Have you ever wondered what Meth looks like? There's more to this deadly drug than meets the eye. Methamphetamine, or meth for short, is a highly addictive stimulant drug that affects the central nervous system. It is closely related to amphetamines, which are sometimes prescribed as medications.
But here's the real danger: Meth can come in many forms. From its different colors and shapes to the staggering dangers it can bring, we're about to uncover just what meth looks like.
In this blog post, we'll take a closer look at meth and why it's so dangerous. After reading, you'll know exactly why meth is not something to be taken lightly.
Appearance of Meth
Meth has been used by people around the world for decades, with its popularity rising and falling in waves over the years. Due to its high potency and addictive properties, meth has become a serious public health concern.
So you may be wondering what meth or crystal methamphetamine look like?
Meth can take on many different forms and colors depending on how it was manufactured or what it was mixed with. The forms of meth can come in a crystal-like substance(crystal meth), in powder form, or in pill form.
Crystal meth is a crystalline substance that resembles shiny fragments of glass or rocks. It's typically smoked or injected with a needle.
Meth in powder form may resemble coffee grounds or sugar granules. The powder usually has a bitter taste and can be snorted, smoked, injected or ingested orally. It may also have an odor that resembles urine.
Some of the more common colors include white, yellowish-white, brownish-white, pinkish-white, and yellowish-brown. There may also be powders that may have a bluish tint depending on where the batches of meth were manufactured.
Prescription tablets with meth that have been crushed and swallowed typically look like small white round pills but can also be found in other shapes and colors such as oval blue pills.
Effects of Meth Abuse
Meth has an immediate effect on the user once it's ingested through the following methods:
taken orally via pill form
swallowed directly from another substance like marijuana cigarettes
snorted through nasal passages
smoked through pipes
heated up then injected intravenously
eaten after being mixed into food items such as candy bars
applied topically on the skin
rubbed onto mucous membranes inside mouth/nose area
Users may experience feelings of euphoria lasting anywhere from minutes up until several days depending upon the amount consumed and method used since the last dose was taken.
However, meth abuse can easily lead to addiction, and long-term use can be dangerous, as it can cause physical and psychological health issues such as rapid heart rate, increased blood pressure, irregular heartbeat, paranoia, delusions, and violent behavior.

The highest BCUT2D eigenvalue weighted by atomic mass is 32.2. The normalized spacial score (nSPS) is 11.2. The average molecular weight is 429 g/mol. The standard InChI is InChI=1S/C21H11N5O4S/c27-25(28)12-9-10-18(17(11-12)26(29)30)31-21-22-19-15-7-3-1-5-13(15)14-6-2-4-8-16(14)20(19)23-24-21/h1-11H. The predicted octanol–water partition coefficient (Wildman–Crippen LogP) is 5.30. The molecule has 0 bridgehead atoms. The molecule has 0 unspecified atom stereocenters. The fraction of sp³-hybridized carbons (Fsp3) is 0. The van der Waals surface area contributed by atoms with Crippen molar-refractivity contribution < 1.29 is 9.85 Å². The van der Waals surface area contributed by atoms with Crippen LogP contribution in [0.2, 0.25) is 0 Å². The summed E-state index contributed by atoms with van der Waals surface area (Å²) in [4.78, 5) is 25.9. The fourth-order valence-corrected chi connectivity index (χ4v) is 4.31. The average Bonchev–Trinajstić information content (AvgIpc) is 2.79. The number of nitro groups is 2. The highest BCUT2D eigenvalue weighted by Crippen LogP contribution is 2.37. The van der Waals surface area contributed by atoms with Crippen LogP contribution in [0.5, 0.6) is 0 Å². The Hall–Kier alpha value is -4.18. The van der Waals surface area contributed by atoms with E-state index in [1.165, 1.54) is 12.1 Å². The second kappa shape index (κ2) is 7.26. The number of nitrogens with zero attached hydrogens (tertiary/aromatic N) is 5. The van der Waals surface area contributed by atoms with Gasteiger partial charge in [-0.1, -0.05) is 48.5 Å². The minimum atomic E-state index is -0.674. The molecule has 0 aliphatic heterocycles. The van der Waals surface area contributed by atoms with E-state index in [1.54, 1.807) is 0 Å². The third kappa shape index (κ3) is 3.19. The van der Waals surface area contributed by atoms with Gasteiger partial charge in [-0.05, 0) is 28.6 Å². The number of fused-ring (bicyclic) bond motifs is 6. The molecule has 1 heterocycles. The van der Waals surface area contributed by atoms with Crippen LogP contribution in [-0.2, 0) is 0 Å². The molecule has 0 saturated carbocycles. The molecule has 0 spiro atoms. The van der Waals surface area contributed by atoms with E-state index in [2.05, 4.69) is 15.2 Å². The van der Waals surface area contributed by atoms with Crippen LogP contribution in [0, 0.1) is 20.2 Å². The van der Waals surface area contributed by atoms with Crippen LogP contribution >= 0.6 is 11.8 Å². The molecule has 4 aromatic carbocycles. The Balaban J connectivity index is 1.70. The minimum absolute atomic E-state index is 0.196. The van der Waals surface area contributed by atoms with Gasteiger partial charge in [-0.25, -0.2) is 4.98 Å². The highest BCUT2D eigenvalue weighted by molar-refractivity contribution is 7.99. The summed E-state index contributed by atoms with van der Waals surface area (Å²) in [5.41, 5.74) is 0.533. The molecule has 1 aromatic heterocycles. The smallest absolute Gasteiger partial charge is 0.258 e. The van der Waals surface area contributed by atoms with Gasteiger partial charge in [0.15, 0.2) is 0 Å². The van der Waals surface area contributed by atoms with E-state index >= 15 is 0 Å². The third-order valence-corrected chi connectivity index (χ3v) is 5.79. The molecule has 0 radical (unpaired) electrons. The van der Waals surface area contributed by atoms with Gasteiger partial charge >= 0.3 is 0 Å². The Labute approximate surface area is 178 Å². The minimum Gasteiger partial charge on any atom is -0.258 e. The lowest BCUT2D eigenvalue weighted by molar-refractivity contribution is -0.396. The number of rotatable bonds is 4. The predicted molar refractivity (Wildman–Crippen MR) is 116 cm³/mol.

Identifying Signs of Meth Use
Many people who use methamphetamine report feeling excited beyond belief and almost superhuman even during high periods. But then, they feel hopelessly depressed during low periods where exhaustion and fatigue set in rapidly following any activity requiring higher caloric expenditure than the usual activities they engage in.
Other changes commonly reported among meth users include increased temperamental outbursts, paranoia, hostility, aggression, anxiety, unexplained bouts of extreme anger, frenzied behavior bordering mania, impulsivity, delusions, aggression, hallucinations, etc.
Over time continued usage will cause physical changes to occur. Physical signs include:
increased heart rate
edginess or restlessness
loss of appetite
involuntary muscle spasms
Treatment Options for Meth Addiction
Meth addiction can be a devastating and long-term condition that requires professional help to overcome. There are various treatment options available, including both inpatient rehabilitation facilities and outpatient programs.
Inpatient rehab centers provide intensive treatment in a safe, secure environment. Treatment typically includes individual and group counseling sessions as well as medication-assisted therapy. In addition, medicated detoxification is often used to reduce withdrawal symptoms during the process of recovery.
Outpatient programs provide care on an ongoing basis that can include individual or group counseling, 12-Step meetings, and relapse prevention strategies.
These programs usually involve an initial assessment to evaluate each patient’s needs and create a customized plan for their recovery. They also provide resources for support such as drug testing, referrals to community services, and case management.
If you are struggling with meth addiction or you know someone who is, it’s important to understand that help is available and it’s never too late to seek treatment. Contact Faith Recovery center today to begin the journey to recovery.